CE 597 – VAR for A/E/C Term Paper PresentationInstructor: Presented by:Dr. Philip S Dunston Srinivasa Nookala
To review the current and potential applications of VR/AR in the construction industry To quantify the advantages and limitations of all the applications reviewed To explore processes by which emerging technologies can be introduced into construction organizations
Limited to the applications of VR/AR in the design phase of the construction of buildings Design applications were found to be at a more advanced stage due to the fact that computer visualization and modeling techniques have always been an important part of building design
Virtual Reality (VR) - Technology, which allows a user to interact with a computer- simulated environment that is primarily presented visually, but may also incorporate other sensory experience (e.g., aural, haptic). It is also a medium, which is interactive, spatial, and real-time (Whyte 2002). Desktop VR Immersive VR
Augmented Reality (AR) allows the user to see the real world, with virtual objects superimposed upon or composited with the real world. AR supplements reality, rather than completely replacing it. Some researchers define AR in a way that requires the use of Head-Mounted Displays (HMDs)
Four technologies are considered very crucial for VR (Durlach and Mavor 1995; Burdea and Coiffet 1994): The visual displays that immerse the user in the virtual world and that block out contradictory sensory impressions from the real world; The graphics rendering system that generates the ever-changing images; The tracking system that continually reports the position and orientation; and The database construction and maintenance system for building and maintaining detailed and realistic models of the virtual world.
VR forms a natural medium for building design as it provides 3D visualization, can be manipulated in real-time and can be used collaboratively to explore different stages of the construction process. With VR techniques, direct manipulation and interaction with models is possible VR is used to communicate ideas from designers to clients by generating walkthrough models to test the design in a more direct manner. Visualization can be used to model the construction sequence in order to simulate and monitor site progress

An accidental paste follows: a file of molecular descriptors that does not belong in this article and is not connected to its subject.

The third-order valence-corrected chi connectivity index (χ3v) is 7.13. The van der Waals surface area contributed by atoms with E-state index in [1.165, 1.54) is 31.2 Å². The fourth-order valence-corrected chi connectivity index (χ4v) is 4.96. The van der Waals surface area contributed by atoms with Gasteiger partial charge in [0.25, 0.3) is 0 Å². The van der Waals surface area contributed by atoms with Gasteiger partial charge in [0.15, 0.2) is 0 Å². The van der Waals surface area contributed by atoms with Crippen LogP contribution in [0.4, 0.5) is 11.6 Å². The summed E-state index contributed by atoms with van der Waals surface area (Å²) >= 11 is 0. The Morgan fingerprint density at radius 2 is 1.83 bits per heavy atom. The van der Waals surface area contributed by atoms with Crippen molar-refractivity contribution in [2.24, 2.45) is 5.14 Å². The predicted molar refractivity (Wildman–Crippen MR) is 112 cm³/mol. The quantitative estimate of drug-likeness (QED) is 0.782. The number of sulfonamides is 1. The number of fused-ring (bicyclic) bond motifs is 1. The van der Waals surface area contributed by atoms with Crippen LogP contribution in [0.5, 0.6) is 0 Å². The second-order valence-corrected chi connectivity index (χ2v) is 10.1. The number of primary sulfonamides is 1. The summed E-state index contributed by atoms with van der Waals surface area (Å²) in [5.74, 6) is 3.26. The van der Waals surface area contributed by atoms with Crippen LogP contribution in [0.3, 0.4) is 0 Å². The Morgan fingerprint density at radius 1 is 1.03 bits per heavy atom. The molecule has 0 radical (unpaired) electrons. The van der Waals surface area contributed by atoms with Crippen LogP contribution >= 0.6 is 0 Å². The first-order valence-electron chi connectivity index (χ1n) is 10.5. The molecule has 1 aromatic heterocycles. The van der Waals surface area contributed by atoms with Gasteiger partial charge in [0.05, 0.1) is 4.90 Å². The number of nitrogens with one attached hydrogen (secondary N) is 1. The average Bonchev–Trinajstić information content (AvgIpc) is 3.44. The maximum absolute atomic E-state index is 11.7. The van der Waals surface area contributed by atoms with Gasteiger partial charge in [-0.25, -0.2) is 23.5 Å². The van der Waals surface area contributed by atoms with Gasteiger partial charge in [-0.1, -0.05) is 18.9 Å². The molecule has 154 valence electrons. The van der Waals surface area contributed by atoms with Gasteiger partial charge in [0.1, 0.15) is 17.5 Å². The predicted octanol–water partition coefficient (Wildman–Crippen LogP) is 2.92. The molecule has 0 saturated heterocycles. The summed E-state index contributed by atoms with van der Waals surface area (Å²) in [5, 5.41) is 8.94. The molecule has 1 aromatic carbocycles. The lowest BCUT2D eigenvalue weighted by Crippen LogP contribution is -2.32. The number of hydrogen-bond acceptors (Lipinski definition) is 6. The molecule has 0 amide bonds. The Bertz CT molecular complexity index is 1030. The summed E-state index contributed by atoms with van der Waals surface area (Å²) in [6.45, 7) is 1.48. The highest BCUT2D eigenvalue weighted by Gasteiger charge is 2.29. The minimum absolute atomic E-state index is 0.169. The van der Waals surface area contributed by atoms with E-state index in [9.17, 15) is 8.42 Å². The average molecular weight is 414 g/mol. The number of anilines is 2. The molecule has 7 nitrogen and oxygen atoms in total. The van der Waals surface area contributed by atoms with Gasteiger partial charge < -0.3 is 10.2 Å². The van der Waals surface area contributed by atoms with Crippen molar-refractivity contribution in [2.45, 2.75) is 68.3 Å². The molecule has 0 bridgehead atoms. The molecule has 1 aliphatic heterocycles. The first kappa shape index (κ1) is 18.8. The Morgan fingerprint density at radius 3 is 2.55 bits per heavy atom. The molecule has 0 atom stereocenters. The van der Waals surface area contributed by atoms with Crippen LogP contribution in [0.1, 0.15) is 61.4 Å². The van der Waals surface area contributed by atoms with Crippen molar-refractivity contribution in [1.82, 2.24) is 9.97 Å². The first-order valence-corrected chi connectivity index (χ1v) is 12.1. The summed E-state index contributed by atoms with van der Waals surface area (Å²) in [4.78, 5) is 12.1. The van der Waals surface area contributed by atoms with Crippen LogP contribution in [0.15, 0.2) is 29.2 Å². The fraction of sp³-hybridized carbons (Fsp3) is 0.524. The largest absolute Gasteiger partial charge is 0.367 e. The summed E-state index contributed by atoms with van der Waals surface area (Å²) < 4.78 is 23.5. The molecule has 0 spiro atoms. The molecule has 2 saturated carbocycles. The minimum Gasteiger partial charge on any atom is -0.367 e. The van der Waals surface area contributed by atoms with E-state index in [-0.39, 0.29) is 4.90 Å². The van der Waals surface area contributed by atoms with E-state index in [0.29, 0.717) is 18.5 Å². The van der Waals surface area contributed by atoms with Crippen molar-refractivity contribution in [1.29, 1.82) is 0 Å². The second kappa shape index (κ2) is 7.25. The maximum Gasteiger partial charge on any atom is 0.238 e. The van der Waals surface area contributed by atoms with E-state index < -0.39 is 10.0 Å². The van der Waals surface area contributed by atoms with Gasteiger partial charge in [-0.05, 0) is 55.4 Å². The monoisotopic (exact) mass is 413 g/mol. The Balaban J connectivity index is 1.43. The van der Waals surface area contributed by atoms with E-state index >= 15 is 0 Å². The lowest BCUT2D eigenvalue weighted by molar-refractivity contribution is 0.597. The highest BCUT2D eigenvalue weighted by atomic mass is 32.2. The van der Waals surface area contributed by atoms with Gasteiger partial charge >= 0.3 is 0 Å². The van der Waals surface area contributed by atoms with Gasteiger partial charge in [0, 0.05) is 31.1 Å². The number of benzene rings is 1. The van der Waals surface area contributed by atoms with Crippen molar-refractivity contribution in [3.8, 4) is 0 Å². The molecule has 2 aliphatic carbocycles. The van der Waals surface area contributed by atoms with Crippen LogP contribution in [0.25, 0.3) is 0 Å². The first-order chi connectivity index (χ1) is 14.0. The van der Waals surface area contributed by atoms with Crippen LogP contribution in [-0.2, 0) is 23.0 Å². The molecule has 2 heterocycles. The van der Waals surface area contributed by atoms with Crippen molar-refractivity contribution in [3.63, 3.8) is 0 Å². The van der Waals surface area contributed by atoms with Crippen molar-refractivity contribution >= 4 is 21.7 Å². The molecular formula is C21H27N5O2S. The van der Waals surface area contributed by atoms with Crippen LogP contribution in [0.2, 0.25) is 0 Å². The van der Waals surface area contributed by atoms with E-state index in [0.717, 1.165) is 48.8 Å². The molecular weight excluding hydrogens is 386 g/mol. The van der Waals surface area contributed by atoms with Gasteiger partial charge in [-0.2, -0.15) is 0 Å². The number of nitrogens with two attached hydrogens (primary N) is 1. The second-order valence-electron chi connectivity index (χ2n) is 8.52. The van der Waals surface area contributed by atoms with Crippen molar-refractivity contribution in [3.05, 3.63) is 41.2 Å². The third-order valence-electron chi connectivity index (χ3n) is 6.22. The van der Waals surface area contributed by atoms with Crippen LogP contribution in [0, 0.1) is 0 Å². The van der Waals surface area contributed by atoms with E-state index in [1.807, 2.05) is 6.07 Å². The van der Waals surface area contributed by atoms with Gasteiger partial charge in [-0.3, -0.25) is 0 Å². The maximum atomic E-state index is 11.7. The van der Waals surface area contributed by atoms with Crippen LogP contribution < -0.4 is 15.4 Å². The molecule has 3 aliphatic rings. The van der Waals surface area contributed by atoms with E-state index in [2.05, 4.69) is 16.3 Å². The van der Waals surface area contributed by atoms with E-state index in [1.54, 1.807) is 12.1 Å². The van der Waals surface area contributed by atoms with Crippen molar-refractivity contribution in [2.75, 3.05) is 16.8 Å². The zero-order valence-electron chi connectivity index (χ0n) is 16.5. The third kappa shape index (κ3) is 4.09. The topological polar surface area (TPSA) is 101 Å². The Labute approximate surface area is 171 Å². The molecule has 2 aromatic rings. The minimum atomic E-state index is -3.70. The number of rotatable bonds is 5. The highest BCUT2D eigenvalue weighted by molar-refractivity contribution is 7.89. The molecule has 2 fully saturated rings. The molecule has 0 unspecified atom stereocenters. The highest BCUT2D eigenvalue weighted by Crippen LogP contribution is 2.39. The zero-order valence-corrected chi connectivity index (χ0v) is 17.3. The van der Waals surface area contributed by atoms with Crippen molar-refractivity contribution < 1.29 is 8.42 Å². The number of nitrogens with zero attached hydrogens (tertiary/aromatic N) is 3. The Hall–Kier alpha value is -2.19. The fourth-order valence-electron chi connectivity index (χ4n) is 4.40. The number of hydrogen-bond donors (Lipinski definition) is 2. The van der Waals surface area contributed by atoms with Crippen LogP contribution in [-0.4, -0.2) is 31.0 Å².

Superscape: Early PC based VR packages Difficult to import large-scale 3D models from CAD into Superscape. Construction scheduling (Bouchlaghem et al. 2005).
VRML: Virtual Reality Modeling Language (VRML) International standard for 3D modeling (VRML‘97 — ISO/IEC 14772) VR model built from CAD data of the house type translated into VRML and assembled in an authoring tool (Bouchlaghem et al. 2005)
CALVIN: Collaborative Architectural Layout via Immersive Navigation (CALVIN) - prototype system that applies the idea of providing multiple perspectives for collaborative design (Leigh 1996) User interaction with objects is limited in CALVIN. CALVIN has a very limited form of persistence.
VR and VE - benefits and potentials of both technological and psychological capabilities in creating engagement, interactive and immersive learning experiences for the people using these technologies. VR has a lot of potential market demand, primarily in the Healthcare sector, where they develop physical mockups of patient rooms before they are actually constructed.
AR - combination of virtual object(s) with real scene(s), giving the user the ability to take advantage of the surrounding environment as so-called ―background and make decisions based on virtual objects superimposed over that real background. AR aids general visualization tasks. Database containing information about a buildings structure - AR might give architects "X-ray vision" inside a building (Azuma et al. 1997).
VRAM (Virtual Reality Aided Modeler) - test bed for three dimensional user interface (3DUI) techniques Better navigation, orientation, and modeling within virtual (architectural) environments. Overlay the virtual environment in the real environment and can be used to access the impact of the decisions made during the design phase of the construction project, especially during building renovations, remodeling etc.
ARGOS (Augmented Reality through Graphic Overlays on Stereo video) - makes images easier to understand during difficult viewing conditions. Virtual lines and objects could aid navigation and scene understanding during poor visibility conditions, such as underwater or in fog
One of the most basic problems currently limiting AR applications is the registration problem. The objects in the real and virtual worlds must be properly aligned with respect to each other, or the illusion that the two worlds coexist will be compromised.
VR/AR technologies costly high maintenanceFind wide use in movie entertainment, educational institutions, military purposes and research laboratories.
The framework of different types of projects provides a first step towards more differentiated understanding of VR applications within the construction industry. It can be used as a starting point for exploring patterns of use of other generic technologies within this project-based construction sector and should be tested in future work.
Interaction between design, engineering and construction firms and their IT suppliers also requires further study. Further study is also required of the role of intermediary organizations in adapting technological capacity of the construction sector to the rate of change in the production of generic technologies.